Along the Golden Mile between Osoyoos and Oliver in the southern Okanagan, is a golden opportunity to enjoy the fruits of one of Canada’s pioneers in the wine industry. Don Triggs was behind the Jackson-Triggs goliath. Now in ‘retirement,’ he is now the co-CEO of the boutique winery, Culmina.
All of Culmina’s premium wines are given personal names. As Triggs explained, “We gave a lot of our wines names because they’re special to us. ‘Unicus‘ is uniqueness, one of a kind.”
Produced from Gruner Veltliner, one of Austria’s premium grapes, the 2018 Culmina Unicus ($27) is fermented in steel, concrete egg, and concrete egg amphora. With its aromatic bouquet of grapefruit and lemon and a delicious citrus flavour, it’s very dry. Triggs says the Gruner Veltliner works really well with green vegetables, spicy food and they get a lot of support from local chefs. Available at fine restaurants, the tasting room, and to wine club members.
Culmina’s Decora means pretty or decorated. Made of 100-per-cent Riesling, Decora has an enchanting character of apples and peaches. And it’s regarded as one of the best white wines for its ability to go with so many foods.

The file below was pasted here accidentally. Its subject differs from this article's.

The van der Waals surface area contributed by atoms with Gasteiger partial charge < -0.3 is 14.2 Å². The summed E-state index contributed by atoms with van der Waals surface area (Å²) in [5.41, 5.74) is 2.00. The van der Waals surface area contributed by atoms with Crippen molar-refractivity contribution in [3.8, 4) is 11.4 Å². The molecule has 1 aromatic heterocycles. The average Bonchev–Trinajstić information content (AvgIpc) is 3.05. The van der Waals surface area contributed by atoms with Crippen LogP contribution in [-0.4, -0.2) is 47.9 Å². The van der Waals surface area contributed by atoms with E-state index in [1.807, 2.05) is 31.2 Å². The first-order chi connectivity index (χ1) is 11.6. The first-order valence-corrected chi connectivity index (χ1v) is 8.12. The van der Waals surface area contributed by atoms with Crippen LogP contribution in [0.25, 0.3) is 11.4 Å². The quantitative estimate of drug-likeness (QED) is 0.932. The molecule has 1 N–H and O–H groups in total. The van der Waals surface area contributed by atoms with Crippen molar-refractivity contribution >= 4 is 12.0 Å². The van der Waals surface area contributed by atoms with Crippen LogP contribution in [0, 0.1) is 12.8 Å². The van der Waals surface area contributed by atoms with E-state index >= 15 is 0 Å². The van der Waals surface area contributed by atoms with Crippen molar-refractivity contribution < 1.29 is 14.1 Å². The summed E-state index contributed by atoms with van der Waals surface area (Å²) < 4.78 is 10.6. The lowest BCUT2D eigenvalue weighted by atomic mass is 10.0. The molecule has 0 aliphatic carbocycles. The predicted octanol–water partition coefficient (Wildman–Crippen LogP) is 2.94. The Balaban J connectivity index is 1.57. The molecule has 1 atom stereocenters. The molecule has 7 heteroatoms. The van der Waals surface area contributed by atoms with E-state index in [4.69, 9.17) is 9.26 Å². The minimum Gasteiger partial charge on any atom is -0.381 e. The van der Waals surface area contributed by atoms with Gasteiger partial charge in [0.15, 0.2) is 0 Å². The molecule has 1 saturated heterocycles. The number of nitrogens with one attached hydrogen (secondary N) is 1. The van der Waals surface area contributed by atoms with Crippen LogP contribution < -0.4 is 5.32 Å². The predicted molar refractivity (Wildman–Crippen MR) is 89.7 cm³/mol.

Triggs says site selection is really important to grow premium Riesling. “You’ve got to have the right site, a cool site.”
Triggs describes his 2017 Decora ($21) as “crisp with racy acidity and ample fruit,” along with “wet stone; that’s the soil talking.” As for pairing with food, Triggs recommends, “It’s wonderful with oysters. If you go to Rodney’s Oyster Bar in Vancouver, he’s got it on his list.”
Culmina’s 2016 Dilemma Chardonnay ($31) is named when Triggs was forced to rip out 18-year old Chardonnay vines that had been planted by the previous owner. Unfortunately, the lower elevation was too warm for Chardonnay. New Chardonnay was planted at Margaret Bench, higher up and a cooler site. But of course, it would take lots of money, time and effort and waiting several years for the grapes to be mature enough to make quality wine.
The Chardonaay is fermented in 35-per-cent new French oak, 30-per-cent 1-year-old oak, and 30-per-cent stainless steel which lets the fruit dominate and the wood play a more subtle role. Triggs describes the process further, “We did a 30-per-cent malolactic fermentation which produces less butter flavour but more acid.” It’s the acid that gives a wine life and vitality and makes it very food friendly.
“We also have a wild ferment (Stands Bench); we’re trying to let the land talk. You’re at the mercy of nature. Sometimes you have a stopped fermentation. It’s not as reliable. If you put the two Chardonnays side by side, 70 per cent of the consumers prefer the Stands. The wild ferment has a different layer of complexity,” says Triggs.
“We’re moving slowly to more wild ferments in some of our wines. Definitely in our Chardonnay and the Gruner which knocked our socks off. We may try it on the Riesling, a couple of barrels and see what happens. I believe in experimenting in small amounts and when it works, then expand it. Never bet the ranch!” admits Triggs.
—by Eric Hanson, for Richmond News
@ Vitis Magazine